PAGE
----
The wetland report should provide detailed information on how wetland functions and values will be adversely affected by the proposed project. The report should discuss the effects of both direct impacts (e.g. filling, dredging, clearing, and alterations to wetland hydrology) as well as indirect impacts (increased intrusion, increased noise, light, and glare, etc.) on each wetland. In addition, specific water quality impacts (e.g. sedimentation, nutrients, hydrocarbons, and toxics) should be discussed. The report should estimate the area (in square feet) of each wetland plant community that will be directly affected by the project. A site plan should be included which clearly identifies all areas of direct and indirect impact.

Mitigation Proposal

The mitigation section of the report should include a discussion on how the project has been designed to avoid and minimize adverse impacts to wetlands. This section should also discuss how wetland buffers and stormwater treatment facilities will be provided. Each of the anticipated impacts noted under the previous section should be addressed here, relative to the effectiveness of the mitigation at replacing lost functions.

If any wetland creation, restoration, or enhancement is proposed as compensation, a plan should be provided. The plan should follow the outline presented in the Guidelines for Developing Freshwater Mitigation Plans and Proposals prepared by the Department of Ecology.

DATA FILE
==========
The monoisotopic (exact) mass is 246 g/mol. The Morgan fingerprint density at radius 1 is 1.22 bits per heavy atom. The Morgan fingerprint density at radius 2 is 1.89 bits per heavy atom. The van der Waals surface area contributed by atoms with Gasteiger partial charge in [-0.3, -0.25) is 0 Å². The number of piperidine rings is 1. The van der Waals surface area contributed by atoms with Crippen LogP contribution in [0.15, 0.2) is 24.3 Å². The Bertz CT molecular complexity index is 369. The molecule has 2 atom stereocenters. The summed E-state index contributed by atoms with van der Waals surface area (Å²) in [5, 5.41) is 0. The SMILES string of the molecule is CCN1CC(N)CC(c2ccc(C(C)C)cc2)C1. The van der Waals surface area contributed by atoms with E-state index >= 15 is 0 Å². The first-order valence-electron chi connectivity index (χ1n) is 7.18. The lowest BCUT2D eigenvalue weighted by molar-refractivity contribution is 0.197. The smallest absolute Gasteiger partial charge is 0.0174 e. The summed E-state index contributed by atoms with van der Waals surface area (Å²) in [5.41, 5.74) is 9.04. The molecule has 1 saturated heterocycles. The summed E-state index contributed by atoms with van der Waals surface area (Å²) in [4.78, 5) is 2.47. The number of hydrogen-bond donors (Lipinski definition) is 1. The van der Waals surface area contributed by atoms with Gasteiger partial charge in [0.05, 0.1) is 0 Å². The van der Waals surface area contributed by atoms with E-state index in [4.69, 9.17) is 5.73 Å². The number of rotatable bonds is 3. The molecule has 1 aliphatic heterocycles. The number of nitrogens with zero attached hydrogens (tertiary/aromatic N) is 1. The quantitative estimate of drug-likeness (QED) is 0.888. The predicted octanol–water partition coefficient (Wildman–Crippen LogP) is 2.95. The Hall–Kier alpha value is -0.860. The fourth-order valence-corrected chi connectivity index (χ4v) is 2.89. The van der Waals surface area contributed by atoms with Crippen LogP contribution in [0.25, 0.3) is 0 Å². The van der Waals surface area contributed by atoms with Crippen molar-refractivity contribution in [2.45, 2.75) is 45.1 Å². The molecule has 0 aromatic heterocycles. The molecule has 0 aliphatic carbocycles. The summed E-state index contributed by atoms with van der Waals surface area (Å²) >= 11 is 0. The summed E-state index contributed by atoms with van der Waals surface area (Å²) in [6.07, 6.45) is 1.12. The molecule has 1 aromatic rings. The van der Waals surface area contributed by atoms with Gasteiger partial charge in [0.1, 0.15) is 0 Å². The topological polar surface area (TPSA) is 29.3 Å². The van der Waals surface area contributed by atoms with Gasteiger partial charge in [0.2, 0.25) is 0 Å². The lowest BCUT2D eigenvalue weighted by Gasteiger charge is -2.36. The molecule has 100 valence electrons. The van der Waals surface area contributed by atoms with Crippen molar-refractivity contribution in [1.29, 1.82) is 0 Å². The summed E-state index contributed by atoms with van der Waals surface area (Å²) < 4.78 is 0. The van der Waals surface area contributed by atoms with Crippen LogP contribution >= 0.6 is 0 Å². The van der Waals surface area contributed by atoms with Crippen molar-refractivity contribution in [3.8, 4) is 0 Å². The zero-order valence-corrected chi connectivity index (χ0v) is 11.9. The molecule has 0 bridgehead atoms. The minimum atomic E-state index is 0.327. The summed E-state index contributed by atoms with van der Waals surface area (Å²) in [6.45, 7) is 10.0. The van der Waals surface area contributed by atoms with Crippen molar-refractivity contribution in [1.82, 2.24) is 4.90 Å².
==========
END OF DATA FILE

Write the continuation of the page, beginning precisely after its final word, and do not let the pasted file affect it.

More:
Important Note: The foregoing investigations and reports are usually only required if development actually impacts a wetland or its buffers. Often it is possible to avoid encroaching on these areas when planning for access, utilities, and structures. Avoiding disturbance of wetlands, associated riparian areas, and their buffers is often the most economically and environmentally sound option.

For more information

For more specific information regarding wetlands assessment, evaluations, delineation, and mitigation; please contact your County or City Planning Departments for guidance and requirements.

The Department of Ecology maintains a website ( which provides a wealth of information relating to wetlands functions, values, stewardship, regulatory, and other issues.

This material has been adapted from the WA. State Depart. of Ecology Publication Number 91-104, revised by Greenbelt Consulting, 2005.